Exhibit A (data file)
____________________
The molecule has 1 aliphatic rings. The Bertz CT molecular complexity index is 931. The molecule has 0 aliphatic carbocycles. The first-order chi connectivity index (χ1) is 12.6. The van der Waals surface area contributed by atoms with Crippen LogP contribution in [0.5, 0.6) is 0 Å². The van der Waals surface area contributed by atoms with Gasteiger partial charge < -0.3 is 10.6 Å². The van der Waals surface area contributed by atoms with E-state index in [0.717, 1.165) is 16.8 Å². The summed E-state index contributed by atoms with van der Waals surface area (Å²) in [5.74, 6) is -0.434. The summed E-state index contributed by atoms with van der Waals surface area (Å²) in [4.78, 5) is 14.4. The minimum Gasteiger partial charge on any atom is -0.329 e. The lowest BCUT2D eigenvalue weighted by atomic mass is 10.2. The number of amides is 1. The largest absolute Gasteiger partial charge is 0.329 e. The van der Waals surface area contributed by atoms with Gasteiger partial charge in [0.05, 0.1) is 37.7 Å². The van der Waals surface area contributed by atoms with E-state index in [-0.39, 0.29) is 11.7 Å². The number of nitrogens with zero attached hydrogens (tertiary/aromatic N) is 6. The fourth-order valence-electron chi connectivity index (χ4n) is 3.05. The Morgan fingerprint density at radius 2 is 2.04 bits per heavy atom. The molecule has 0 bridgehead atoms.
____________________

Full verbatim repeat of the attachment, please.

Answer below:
The molecule has 1 aliphatic rings. The Bertz CT molecular complexity index is 931. The molecule has 0 aliphatic carbocycles. The first-order chi connectivity index (χ1) is 12.6. The van der Waals surface area contributed by atoms with Crippen LogP contribution in [0.5, 0.6) is 0 Å². The van der Waals surface area contributed by atoms with Gasteiger partial charge < -0.3 is 10.6 Å². The van der Waals surface area contributed by atoms with E-state index in [0.717, 1.165) is 16.8 Å². The summed E-state index contributed by atoms with van der Waals surface area (Å²) in [5.74, 6) is -0.434. The summed E-state index contributed by atoms with van der Waals surface area (Å²) in [4.78, 5) is 14.4. The minimum Gasteiger partial charge on any atom is -0.329 e. The lowest BCUT2D eigenvalue weighted by atomic mass is 10.2. The number of amides is 1. The largest absolute Gasteiger partial charge is 0.329 e. The van der Waals surface area contributed by atoms with Gasteiger partial charge in [0.05, 0.1) is 37.7 Å². The van der Waals surface area contributed by atoms with E-state index in [-0.39, 0.29) is 11.7 Å². The number of nitrogens with zero attached hydrogens (tertiary/aromatic N) is 6. The fourth-order valence-electron chi connectivity index (χ4n) is 3.05. The Morgan fingerprint density at radius 2 is 2.04 bits per heavy atom. The molecule has 0 bridgehead atoms.